New Delhi: In the latest revelation, one of the top officials, who was part of the World Health Organization (WHO) led team that travelled to China earlier this year, said the laboratory close to the seafood market where the first human cases were detected was handling coronaviruses “without potentially having the same level of expertise or safety or who knows.”
Peter Ben Embarek, who is a WHO expert on disease transmission from animals to humans and one of the team’s leader was worried about the safety concerns of the Wuhan branch of the Chinese Center for Disease Control and Prevention, according to AFP report.
In fact, Jamie Metzl, who has been spearheading the move calling for an independent investigation referred to Ben Embarek’s comments as “a game-changer,” and reiterating his earlier declaration that a lab leak was unlikely “shameful.”
“It’s even more significant that the international expert team who stated with such confidence in the February Wuhan press event that a lab origin was unlikely themselves believed this was not the case and were simply trying to assuage their Chinese government-affiliated hosts,” said Metzl, who sits on a WHO advisory board on human genome editing, as per the agency.
In fact, scientists on the WHO-led team is said to be approved by China and the team’s agenda and final report were also vetted by the Chinese government. Ben Embarek told the channel that the purpose of the WHO team’s visit was “collaboration and discussion” with China.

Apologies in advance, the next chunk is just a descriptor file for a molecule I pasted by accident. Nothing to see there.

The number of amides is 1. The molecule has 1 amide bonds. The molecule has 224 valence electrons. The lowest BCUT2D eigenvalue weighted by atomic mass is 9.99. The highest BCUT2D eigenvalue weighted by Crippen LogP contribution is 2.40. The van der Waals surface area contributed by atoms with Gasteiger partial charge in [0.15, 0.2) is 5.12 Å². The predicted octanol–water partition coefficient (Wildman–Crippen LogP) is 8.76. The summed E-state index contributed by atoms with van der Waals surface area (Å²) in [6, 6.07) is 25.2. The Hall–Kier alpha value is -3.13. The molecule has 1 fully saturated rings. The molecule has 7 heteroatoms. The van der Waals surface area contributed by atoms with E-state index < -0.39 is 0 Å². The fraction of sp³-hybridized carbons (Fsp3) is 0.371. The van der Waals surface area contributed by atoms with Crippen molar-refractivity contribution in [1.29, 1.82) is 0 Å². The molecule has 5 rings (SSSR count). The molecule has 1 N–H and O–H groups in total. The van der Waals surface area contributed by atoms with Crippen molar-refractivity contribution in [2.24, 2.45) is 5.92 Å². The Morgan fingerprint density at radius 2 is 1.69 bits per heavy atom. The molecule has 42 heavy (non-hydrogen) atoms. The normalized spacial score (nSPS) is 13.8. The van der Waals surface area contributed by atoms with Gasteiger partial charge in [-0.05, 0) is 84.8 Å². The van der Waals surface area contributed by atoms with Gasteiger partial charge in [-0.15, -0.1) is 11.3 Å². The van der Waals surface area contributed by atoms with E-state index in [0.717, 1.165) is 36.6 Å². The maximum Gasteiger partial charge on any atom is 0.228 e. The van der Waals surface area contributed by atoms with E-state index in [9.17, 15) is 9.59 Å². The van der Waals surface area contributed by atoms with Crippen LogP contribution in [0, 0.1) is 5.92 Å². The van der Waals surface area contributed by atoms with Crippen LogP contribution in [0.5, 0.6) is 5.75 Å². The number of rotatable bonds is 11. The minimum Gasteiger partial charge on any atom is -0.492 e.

What are the latest observations of top WHO official?
The concerns were shared during a conference call in January, according to footage shown by TV2, as per the report. In the Danish TV2 documentary, the WHO’s Ben Embarek can be seen arriving in China where he was inspecting the stalls at the Huanan seafood market in Wuhan. He also examined living quarters for people who handled live animals exploring the hypothesis that the virus may have jumped from animals to people at the market.
“It would mean that the contact between the human beings and whatever may have been in the market i.e. virus and maybe live animals would have been more intense,” Ben Embarek said. “It goes without saying that the close contact would be doubled many times between humans and animals if you are among them around the clock.”
In a June interview, Ben Embarek told TV2 that the possibility of a lab staffer being infected with the coronavirus while collecting bat samples was “likely.”
How does it contradict the WHO version?
After several months later, the UN health agency’s report on its mission to Wuhan, said a leak of the virus from the lab was “extremely unlikely” to have caused Covid-19. The WHO report went on to support the fringe theory promoted by the Chinese government that the virus may have been spread via frozen seafood packaging.
Even after the above report refuted the rumors, WHO chief Tedros Adhanom Ghebreyesus also recently acknowledged it was “ premature ” to rule out a possible lab leak as the source of the deadly virus, saying he insisted that China remain more transparent about the early days of the pandemic.
“I was a lab technician myself. I’m an immunologist and I have worked in the lab and lab accidents happen,” Tedros said, as per the agency. “It’s common.”
The theory has been largely dismissed last year but only gained momentum recently, with US President Joe Biden asking a review of US intelligence and increasing numbers of scientists calling for an independent investigation to be conducted by authorities beyond the WHO.
The global body on Thursday said the search for the pandemic’s origins “should not be an exercise in attributing blame, finger-pointing or political point-scoring.” The agency said its first analysis of the coronavirus origins found “there was insufficient scientific evidence to rule any of the hypotheses out.”
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